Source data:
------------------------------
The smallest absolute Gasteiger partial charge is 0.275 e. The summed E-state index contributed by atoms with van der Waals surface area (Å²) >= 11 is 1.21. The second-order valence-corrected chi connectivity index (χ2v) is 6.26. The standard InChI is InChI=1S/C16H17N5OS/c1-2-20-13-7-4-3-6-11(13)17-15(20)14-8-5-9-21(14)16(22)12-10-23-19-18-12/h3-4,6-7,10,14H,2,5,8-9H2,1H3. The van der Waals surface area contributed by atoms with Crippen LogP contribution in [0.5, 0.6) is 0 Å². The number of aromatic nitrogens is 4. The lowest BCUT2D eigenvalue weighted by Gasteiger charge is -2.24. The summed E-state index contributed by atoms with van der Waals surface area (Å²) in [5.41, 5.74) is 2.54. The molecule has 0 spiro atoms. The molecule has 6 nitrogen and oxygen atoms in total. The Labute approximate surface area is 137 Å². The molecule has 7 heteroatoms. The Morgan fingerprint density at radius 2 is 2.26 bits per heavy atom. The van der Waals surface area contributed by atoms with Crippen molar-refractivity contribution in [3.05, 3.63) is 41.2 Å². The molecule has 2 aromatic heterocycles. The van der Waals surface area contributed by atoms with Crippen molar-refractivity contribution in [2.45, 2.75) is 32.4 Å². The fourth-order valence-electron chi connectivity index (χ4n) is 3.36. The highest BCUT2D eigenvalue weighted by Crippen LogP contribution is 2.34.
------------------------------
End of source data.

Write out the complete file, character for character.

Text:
The smallest absolute Gasteiger partial charge is 0.275 e. The summed E-state index contributed by atoms with van der Waals surface area (Å²) >= 11 is 1.21. The second-order valence-corrected chi connectivity index (χ2v) is 6.26. The standard InChI is InChI=1S/C16H17N5OS/c1-2-20-13-7-4-3-6-11(13)17-15(20)14-8-5-9-21(14)16(22)12-10-23-19-18-12/h3-4,6-7,10,14H,2,5,8-9H2,1H3. The van der Waals surface area contributed by atoms with Crippen LogP contribution in [0.5, 0.6) is 0 Å². The number of aromatic nitrogens is 4. The lowest BCUT2D eigenvalue weighted by Gasteiger charge is -2.24. The summed E-state index contributed by atoms with van der Waals surface area (Å²) in [5.41, 5.74) is 2.54. The molecule has 0 spiro atoms. The molecule has 6 nitrogen and oxygen atoms in total. The Labute approximate surface area is 137 Å². The molecule has 7 heteroatoms. The Morgan fingerprint density at radius 2 is 2.26 bits per heavy atom. The van der Waals surface area contributed by atoms with Crippen molar-refractivity contribution in [3.05, 3.63) is 41.2 Å². The molecule has 2 aromatic heterocycles. The van der Waals surface area contributed by atoms with Crippen molar-refractivity contribution in [2.45, 2.75) is 32.4 Å². The fourth-order valence-electron chi connectivity index (χ4n) is 3.36. The highest BCUT2D eigenvalue weighted by Crippen LogP contribution is 2.34.